A few minutes later, after I'd mentioned some comments Robert Bly had made in an attempt to frame the question of the relation of human ego to the imagination as it acts in poetry, and cited Tarn's lines from the Contradictions, "and I'm not so sure that this desire to encompass all is vanity. It may be the only effort most of us are allowed to make at wisdom," Tarn added this:
It is possibly a negativa-positiva thing, you know . . . He's following a certain path there, which is also a path of interest to me, but I am sort of coming at it from a different side. I mean the point surely is that if you look at it in a sense of the ego emptying itself out completely in order for something—it's still the world flooding in. So you either do it by emptying yourself completely, which is negativa, or you do it by filling yourself completely, which is positiva, and maybe the Jewish tradition, which is a very positiva tradition, is so strong in me that in spite of a very long-standing interest in Buddhism, the instinctive poetic reaction is a positiva reaction.
Ins and Outs of the Forest Rivers certainly provides, forty-odd years on, evidence of a constant vision. Tarn's insight into the valences of his imagination still pertains. And his work still speaks with the lyricism that's characterized it since the beginning. If the lyrical ego that inhabits Tarn's work extends into the world, it also meets there its contingencies, in all their forms. Sometimes in the work these contingent facts, these others, remain, for me, unrealized and unvoiced, but more often image is transfigured into much more than ratiocinative counter, and Tarn leads us into an encounter that becomes felt and experiential indeed. Try "Sadness, They Say My Home," part four of a sequence concerned with, among other things, drought and the destruction by insects of the forests of the American west, of which these are but the concluding lines:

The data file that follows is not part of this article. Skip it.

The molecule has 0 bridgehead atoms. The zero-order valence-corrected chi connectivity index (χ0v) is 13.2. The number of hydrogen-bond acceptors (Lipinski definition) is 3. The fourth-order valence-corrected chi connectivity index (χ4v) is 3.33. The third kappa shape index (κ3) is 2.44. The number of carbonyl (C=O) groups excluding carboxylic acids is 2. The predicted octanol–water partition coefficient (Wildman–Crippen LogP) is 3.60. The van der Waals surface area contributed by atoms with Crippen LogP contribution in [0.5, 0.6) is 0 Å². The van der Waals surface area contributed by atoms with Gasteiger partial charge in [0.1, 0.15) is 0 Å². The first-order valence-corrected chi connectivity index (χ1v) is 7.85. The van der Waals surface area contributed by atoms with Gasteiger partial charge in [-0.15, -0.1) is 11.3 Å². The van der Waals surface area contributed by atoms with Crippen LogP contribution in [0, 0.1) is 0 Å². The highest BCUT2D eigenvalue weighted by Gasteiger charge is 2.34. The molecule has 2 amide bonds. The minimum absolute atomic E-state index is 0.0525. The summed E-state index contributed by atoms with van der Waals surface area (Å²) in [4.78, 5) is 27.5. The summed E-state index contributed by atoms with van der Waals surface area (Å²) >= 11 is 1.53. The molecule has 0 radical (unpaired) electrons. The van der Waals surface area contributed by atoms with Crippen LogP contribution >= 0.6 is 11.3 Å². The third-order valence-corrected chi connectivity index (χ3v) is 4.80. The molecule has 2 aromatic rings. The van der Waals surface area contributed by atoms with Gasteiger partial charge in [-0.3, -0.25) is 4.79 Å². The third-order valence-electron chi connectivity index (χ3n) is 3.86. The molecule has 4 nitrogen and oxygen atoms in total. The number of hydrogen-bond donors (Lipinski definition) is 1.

sadness you see my house, never to heal, everyday house,
every night house, never to be departed from, never again
to be beginning but always end, sadness an ending
of all things, the breaking of all things,
the life I cannot leave—
the dark sun of this weeping, molten moon,
what is that star of sadness in the sky, behind the sun,
that cannot ever set, and cannot ever break, and cannot
ever drown into the sky: please allow dying now,
that dark abandonment among the sucked-out trees,
please allow coming home to sadness never drowning. (41)
Or "A Language of Absence," or the final long poem that gives this book its title, "Ins and Outs of the Forest River," or . . .
The world is imbued by, saturated with, our watery consciousness of it, and it is Tarn's gift, as a poet also trained first in the mysteries of diverse human cultures, to explore this fact in a way that does full justice to self in its manifold variations, and to the world. With passion and compassion, he bears full witness.
i The American Heritage Dictionary of the English Language, Fourth Edition, New York, 2000 (Houghton Mifflin Company). Updated in 2009.
ii Collins English Dictionary: Complete and Unabridged, New York, 2003 (Collins).